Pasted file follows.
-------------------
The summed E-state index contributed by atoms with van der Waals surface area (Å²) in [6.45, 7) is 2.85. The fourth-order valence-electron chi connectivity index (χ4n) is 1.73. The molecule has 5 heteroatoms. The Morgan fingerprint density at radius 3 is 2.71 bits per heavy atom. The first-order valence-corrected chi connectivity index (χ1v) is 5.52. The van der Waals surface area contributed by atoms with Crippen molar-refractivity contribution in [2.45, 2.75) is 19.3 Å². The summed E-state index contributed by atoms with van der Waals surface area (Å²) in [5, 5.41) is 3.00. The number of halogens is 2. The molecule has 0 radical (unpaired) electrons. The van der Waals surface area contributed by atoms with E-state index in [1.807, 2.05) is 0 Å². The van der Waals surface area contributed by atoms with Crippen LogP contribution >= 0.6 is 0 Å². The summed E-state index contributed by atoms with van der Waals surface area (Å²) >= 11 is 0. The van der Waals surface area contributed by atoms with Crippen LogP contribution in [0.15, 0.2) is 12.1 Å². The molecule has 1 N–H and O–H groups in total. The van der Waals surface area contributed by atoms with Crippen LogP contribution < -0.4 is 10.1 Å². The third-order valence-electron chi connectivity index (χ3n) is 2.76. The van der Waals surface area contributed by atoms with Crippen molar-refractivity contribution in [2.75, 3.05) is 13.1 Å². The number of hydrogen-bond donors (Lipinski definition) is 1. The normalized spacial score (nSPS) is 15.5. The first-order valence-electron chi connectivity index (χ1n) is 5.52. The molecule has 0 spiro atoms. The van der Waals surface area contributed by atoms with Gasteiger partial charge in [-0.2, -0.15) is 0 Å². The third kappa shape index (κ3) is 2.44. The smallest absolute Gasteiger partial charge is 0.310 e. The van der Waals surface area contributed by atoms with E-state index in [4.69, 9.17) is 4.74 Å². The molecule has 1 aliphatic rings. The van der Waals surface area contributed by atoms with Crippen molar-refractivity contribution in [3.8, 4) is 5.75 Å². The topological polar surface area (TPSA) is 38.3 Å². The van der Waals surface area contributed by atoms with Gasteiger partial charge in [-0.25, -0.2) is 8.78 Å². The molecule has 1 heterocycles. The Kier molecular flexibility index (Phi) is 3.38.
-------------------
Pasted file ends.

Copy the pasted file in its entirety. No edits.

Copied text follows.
The summed E-state index contributed by atoms with van der Waals surface area (Å²) in [6.45, 7) is 2.85. The fourth-order valence-electron chi connectivity index (χ4n) is 1.73. The molecule has 5 heteroatoms. The Morgan fingerprint density at radius 3 is 2.71 bits per heavy atom. The first-order valence-corrected chi connectivity index (χ1v) is 5.52. The van der Waals surface area contributed by atoms with Crippen molar-refractivity contribution in [2.45, 2.75) is 19.3 Å². The summed E-state index contributed by atoms with van der Waals surface area (Å²) in [5, 5.41) is 3.00. The number of halogens is 2. The molecule has 0 radical (unpaired) electrons. The van der Waals surface area contributed by atoms with E-state index in [1.807, 2.05) is 0 Å². The van der Waals surface area contributed by atoms with Crippen LogP contribution >= 0.6 is 0 Å². The summed E-state index contributed by atoms with van der Waals surface area (Å²) >= 11 is 0. The van der Waals surface area contributed by atoms with Crippen LogP contribution in [0.15, 0.2) is 12.1 Å². The molecule has 1 N–H and O–H groups in total. The van der Waals surface area contributed by atoms with Crippen LogP contribution < -0.4 is 10.1 Å². The third-order valence-electron chi connectivity index (χ3n) is 2.76. The van der Waals surface area contributed by atoms with Crippen molar-refractivity contribution in [2.75, 3.05) is 13.1 Å². The number of hydrogen-bond donors (Lipinski definition) is 1. The normalized spacial score (nSPS) is 15.5. The first-order valence-electron chi connectivity index (χ1n) is 5.52. The molecule has 0 spiro atoms. The van der Waals surface area contributed by atoms with Gasteiger partial charge in [-0.2, -0.15) is 0 Å². The third kappa shape index (κ3) is 2.44. The smallest absolute Gasteiger partial charge is 0.310 e. The van der Waals surface area contributed by atoms with E-state index in [4.69, 9.17) is 4.74 Å². The molecule has 1 aliphatic rings. The van der Waals surface area contributed by atoms with Crippen molar-refractivity contribution in [3.8, 4) is 5.75 Å². The topological polar surface area (TPSA) is 38.3 Å². The van der Waals surface area contributed by atoms with Gasteiger partial charge in [-0.25, -0.2) is 8.78 Å². The molecule has 1 heterocycles. The Kier molecular flexibility index (Phi) is 3.38.